After the proposal and mahr have been accepted, the third and final mandatory component is the actual nikkah ceremony. The nikkah can take place anywhere that is halal(i.e not a bar or a club but in your home, the masjid, a hall, etc) and it is to be performed by an imam or qadi. Unlike marriage ceremonies of other faiths, there is no ‘walking down the aisle and’ there are no bridesmaids or groomsmen. The only individuals who need to be in attendance are the officiant, the two individuals that are marrying each other, two Muslim witnesses and the wali(Muslim guardian who is related to the woman-it can be her father, brother, uncle, etc) or the wakil(a Muslim guardian who is not related to the woman, generally for Muslim women who do not have any ‘practicing’ Muslim male relatives). At the nikkah, a khutbah(sermon) is usually given in which the officiant generally speaks about the virtues of marriage, the rights of the spouses and other aspects of Marriage in Islam.
After the ceremony is given, the officiant asks the woman if she has agreed to the mahr and consents to the marriage. She should respond with “I have given away myself, in Nikkah, to you, on the agreed mahr”. The man then immediately responds, “I have accepted the nikkah”. With these short statements, they are now husband and wife.
After the nikkah, either on the same day or sometime later, a walima is held. The walima is essentially a feast that the groom offers to announce the marriage. The walima is not mandatory but it is highly recommended. Regardless of the individuals’ culture, the walima should abide by Islamic guidelines. There should be no alcohol, lewd music, inappropriate attire, etc. As with all gatherings, it is advised that men and women should be separate.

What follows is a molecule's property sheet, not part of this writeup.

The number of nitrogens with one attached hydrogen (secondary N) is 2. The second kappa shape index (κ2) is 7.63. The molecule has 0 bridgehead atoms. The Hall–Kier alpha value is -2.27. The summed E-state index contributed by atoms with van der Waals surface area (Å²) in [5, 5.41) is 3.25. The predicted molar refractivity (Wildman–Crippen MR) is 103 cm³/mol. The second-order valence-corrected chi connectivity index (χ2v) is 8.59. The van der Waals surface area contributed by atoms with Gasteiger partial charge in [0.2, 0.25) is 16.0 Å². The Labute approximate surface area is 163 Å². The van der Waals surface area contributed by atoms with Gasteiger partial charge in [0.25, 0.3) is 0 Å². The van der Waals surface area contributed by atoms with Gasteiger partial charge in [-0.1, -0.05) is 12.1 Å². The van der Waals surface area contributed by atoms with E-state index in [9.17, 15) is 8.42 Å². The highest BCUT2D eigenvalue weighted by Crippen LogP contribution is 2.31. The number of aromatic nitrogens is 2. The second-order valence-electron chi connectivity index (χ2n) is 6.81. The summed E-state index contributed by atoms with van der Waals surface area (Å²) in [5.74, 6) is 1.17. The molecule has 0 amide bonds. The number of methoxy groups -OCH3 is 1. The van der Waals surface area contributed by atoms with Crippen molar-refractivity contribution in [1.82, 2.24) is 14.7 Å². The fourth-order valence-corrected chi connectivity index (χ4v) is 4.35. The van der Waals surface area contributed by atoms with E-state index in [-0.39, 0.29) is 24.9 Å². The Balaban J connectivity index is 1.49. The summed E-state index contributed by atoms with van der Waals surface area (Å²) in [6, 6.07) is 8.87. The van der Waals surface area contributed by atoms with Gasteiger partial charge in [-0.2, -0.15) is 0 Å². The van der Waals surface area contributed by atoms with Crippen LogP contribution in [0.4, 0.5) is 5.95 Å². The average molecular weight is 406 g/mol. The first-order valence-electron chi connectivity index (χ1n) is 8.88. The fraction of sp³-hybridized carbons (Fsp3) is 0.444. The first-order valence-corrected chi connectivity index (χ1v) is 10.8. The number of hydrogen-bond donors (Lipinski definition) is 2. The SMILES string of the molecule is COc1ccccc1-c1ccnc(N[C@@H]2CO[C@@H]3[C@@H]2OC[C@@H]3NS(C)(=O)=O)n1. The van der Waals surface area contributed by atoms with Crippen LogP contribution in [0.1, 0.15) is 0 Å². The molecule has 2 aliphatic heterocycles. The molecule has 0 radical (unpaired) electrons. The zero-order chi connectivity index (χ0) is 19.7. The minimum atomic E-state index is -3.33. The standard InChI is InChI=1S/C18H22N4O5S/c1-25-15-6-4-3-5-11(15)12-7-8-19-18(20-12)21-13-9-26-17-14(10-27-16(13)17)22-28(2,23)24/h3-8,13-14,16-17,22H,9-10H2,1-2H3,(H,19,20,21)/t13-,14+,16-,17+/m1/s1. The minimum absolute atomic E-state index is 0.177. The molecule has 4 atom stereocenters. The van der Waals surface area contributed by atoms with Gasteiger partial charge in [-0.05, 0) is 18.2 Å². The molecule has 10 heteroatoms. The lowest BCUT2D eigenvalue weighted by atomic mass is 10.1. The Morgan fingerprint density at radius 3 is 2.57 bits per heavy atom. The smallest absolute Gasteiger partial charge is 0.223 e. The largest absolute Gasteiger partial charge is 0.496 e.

And your Lord has decreed that you not worship except Him, and to parents, good treatment. Whether one or both of them reach old age [while] with you, say not to them [so much as], "uff," and do not repel them but speak to them a noble word.”[Quran 17: 23]
As Muslims, we are taught that one of the most important thing a child should do is to always be obedient and respectful to their parent. To not do so, is a grievous offense in the eyes of Allah(SWT). It is important to note though that obedience to your parents is not absolute for Allah says“there is no obedience to the creation in disobedience to the creator”. You should always try to obey and please your parents unless what they are asking of you is in contradiction with the teachings of Islam. Alongside this, kinship ties in Islam are also very important and to dissolve them without good reason is considered to be a sin. With that being said, it is important to remember such things when it comes to the subject of marriage in Islam.